For those who are not of the Jewish faith, going through what is often referred to as a “Jewish divorce” may seem unnecessary. After all, in the state of Florida, having a Jewish divorce is not recognized as a legal way to divorce one’s spouse and civil divorce procedures still need to be followed.
But to those who are of the Jewish faith, having a Jewish divorce and having the “get” document in hand can be a critical document which officially severs all ties between a husband a a wife.
What Is a “Get”?
A “Get” is a document (or a “bill of divorce”) which a husband will present to his wife to release both from the bonds of matrimony. This document is often presented in front of a beth din (a rabbinical court where three rabbis are present), though all that is necessary for the Get to be effective is to have the husband, the wife, and two kosher witnesses present.
The document will be written by a scribe and passed to the husband who will then hand it to his wife in the presence of their two chosen witnesses. Once complete, the marriage has been dissolved by religious law and the beth din will provide both parties with a certificate ratifying their brand new marital status.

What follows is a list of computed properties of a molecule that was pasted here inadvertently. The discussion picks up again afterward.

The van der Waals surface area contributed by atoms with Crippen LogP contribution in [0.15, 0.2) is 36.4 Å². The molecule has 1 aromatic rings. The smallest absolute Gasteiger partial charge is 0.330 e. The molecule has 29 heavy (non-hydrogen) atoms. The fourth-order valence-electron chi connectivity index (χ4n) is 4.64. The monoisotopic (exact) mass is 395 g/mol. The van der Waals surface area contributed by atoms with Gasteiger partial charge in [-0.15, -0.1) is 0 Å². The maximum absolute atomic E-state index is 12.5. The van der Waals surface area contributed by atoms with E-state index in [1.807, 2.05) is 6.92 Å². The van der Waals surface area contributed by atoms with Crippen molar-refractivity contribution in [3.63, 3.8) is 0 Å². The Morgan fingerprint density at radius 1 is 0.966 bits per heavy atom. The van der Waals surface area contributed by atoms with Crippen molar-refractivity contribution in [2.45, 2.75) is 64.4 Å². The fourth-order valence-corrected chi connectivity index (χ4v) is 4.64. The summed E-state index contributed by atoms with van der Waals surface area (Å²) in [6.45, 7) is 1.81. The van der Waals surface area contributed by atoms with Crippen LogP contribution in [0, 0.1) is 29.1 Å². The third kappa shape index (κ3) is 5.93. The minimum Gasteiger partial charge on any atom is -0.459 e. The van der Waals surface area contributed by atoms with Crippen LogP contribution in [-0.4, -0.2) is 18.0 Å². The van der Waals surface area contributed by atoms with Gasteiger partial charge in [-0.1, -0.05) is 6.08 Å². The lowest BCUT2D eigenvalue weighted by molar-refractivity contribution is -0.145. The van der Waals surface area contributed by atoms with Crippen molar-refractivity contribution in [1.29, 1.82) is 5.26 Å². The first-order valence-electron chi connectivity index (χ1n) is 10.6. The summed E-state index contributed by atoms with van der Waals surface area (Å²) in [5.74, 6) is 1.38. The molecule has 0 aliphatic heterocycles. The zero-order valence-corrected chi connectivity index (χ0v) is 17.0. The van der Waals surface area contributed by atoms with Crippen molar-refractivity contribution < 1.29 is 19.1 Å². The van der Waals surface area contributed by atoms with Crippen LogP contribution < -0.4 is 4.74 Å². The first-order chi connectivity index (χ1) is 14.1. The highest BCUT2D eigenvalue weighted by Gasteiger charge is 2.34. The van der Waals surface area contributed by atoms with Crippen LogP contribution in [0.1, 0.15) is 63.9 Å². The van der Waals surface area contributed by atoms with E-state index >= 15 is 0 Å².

Does the Husband Require His Wife’s Consent?
Originally a wife’s consent was not necessary for a husband to proceed with a divorce. Nearly 1000 years ago this changed after Rabbi Gershom, a German scholar, prohibited a husband from divorcing his wife without her authorization.
What If a Spouse Cannot Be Present?
In this situation, the husband has the option of appointing an emissary to act on his behalf and to deliver the bill of divorce to his wife.
The wife also has the option of appointing an agent to accept the “get”. The appointing of an agent, however, is incredibly complex and must be done with the beth din present.
Do I Need a Lawyer for a Get?
An attorney is not required for spouses to obtain a Get. But having a legal counselor by your side during this stressful time can give you additional reassurance and support.
David Anton is a member of the Tampa Bay Jewish community and respects the wishes of those who want to abide by Jewish law.